Re: Error upgrading to woody: mv: cannot create file `/etc/exim/exim.conf'
(Mail-Followup-To: set to -user only. I'd also appreciate not being
directly cc'ed on your questions; I read both -user and -devel, so I got
three copies of this!)
On Mon, Sep 03, 2001 at 11:01:56PM -0700, tluxt wrote:
> In fact, the directory:
> does not exist.
You can create it yourself, as a workaround for now.
> In my /v/c/a/a I have:
> @debian:/var/cache/apt/archives$ ls -al exim*
> -rwxr-xr-x 1 root root 650710 Jun 9 19:45 exim_3.12-10.1_i386.deb
> -rwxr-xr-x 1 root root 650572 May 2 2000 exim_3.12-10_i386.deb
> -rwxr-xr-x 1 root root 746472 Apr 11 17:28 exim_3.22-4_i386.deb
> -rwxr-xr-x 1 root root 747228 Jul 18 16:50 exim_3.31-1_i386.deb
> -rwxr-xr-x 1 root root 748988 Aug 14 17:30 exim_3.32-2_i386.deb
> My Question:
> I don't know enough about Debian to know if this is a bug - would you
> please enlighten me?
> The msg from CW said, on 8/14, that exim 3.32-1 fixes this.
> I have exim 3.32-2 in my cache.
You must have got that manually, or when apt was temporarily pointing at
unstable. apt uses whatever's in its package list, not necessarily the
contents of the cache.
> Q: Since it is over 2 weeks past 8/14, shouldn't my dist-upgrade
> be using 3.32, which, presumably, has this bug fixed?
It's not that simple. Testing is not just "two weeks behind unstable";
the algorithm is a lot more complex than that, and is more like:
* Look at the 'urgency' field of the new package. low => 10 days,
medium => 5 days, high => 2 days, critical => 0 days. Wait that long
before doing anything else. If a new version of the package is
uploaded in the meantime, the count is reset.
* Do all architectures in woody have the same version of the package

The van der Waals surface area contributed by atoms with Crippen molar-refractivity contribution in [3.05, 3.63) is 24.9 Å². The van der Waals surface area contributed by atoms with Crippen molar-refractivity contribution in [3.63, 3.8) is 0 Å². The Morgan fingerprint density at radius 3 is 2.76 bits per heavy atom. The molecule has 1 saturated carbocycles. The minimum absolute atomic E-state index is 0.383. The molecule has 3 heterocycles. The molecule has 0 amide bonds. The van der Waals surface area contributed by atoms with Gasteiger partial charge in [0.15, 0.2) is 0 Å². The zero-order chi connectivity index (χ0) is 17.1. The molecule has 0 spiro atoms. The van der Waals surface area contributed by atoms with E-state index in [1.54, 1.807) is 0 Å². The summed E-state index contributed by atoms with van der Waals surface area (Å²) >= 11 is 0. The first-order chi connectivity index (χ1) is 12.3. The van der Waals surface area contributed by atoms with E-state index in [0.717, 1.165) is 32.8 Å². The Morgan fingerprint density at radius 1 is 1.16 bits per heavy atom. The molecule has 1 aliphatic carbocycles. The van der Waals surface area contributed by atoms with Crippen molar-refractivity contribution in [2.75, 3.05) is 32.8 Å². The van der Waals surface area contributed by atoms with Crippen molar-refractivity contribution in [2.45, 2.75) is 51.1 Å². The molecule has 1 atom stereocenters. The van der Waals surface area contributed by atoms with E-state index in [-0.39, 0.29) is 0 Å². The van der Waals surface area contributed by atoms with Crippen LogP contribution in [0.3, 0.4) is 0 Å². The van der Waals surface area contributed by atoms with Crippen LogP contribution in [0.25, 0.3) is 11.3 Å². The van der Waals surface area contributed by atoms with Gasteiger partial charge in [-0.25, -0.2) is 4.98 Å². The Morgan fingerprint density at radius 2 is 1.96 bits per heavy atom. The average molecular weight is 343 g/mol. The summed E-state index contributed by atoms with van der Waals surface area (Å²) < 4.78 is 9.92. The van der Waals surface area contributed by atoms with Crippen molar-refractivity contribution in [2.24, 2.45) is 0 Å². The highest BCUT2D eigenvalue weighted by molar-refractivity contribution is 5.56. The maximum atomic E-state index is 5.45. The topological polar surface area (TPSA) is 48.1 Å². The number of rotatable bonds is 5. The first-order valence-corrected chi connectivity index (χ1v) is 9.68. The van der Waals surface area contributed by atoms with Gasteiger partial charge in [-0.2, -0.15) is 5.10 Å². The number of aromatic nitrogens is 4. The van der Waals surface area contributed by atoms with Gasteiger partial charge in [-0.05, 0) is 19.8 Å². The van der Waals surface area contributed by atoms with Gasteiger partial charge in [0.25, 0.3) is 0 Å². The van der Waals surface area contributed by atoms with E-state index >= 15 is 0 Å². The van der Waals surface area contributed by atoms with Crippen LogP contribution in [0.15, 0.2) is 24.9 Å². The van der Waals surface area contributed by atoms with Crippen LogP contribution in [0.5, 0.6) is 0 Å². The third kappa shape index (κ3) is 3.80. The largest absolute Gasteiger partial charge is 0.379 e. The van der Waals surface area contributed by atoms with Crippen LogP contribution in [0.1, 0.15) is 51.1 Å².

compiled for them? If not, give up.
* Does the version in sid have more release-critical bugs than the
version in woody? If so, give up.
* Experimentally upgrade the package in woody, together with all
packages that come from the same source package. After doing this,
does the number of packages that can't be installed at all in woody
due to broken dependencies go down, or at least stay the same? If
so, it's OK to upgrade the package. If not, the package has to wait.
I'm sure you can see now that you can't just say "wait two weeks, then
it should be in testing".
For the status of any individual package (plus some explanation), you
can look at http://ftp-master.debian.org/testing/. Some of it's a bit
cryptic, and you have to do more digging to find out exactly what's
going on sometimes, but it's there.
In the case of exim, update_excuses.html says:
* exim 3.32-2 (currently 3.31-1) (important) (low)
+ Maintainer: Mark Baker <firstname.lastname@example.org>
+ exim uploaded 19 days ago, out of date by 9 days!
+ valid candidate (will be installed unless it's dependent upon
other buggy pkgs)
OK, so the first three steps above are passed. For the last, look at
update_output.txt, which says, down near the end:
exim: alpha: eximon
This means that exim can't be upgraded because the eximon package would
be uninstallable on alpha if it did. Doing some more investigation, this
is because eximon depends on XFree86 4.1.0 on alpha, which hasn't got
into testing yet. However, it should be there in two days, if nothing
goes wrong in the meantime:
* xfree86 4.1.0-4 (currently 4.0.3-4) (optional) (medium)
+ Maintainer: Branden Robinson <email@example.com>
+ only 3/5 days old
+ not considered
At that point, exim should be upgraded too, unless there are other
> Also, if this _is_ a bug that's not submitted yet, I don't know enough
> yet about the bug tracking system, etc., to properly submit this.
> So, I hope _you_, dear reader, will submit this bug to the system,
> if it is indeed a current, non-submitted bug.
It's not a bug there's any point reporting. All that the exim maintainer
can do about it is refrain from uploading anything for two days; package
maintainers don't get to influence what's in testing directly. Anybody
else will tell you to wait for the testing bot to synchronize things.
Tracking bugs in the various distributions of Debian (potato, woody, and
sid) is an outstanding general problem. We have a crude system of tags
which helps a little, but really the best we can do is try to ensure
that the testing and unstable distributions are as close to each other
Colin Watson [firstname.lastname@example.org]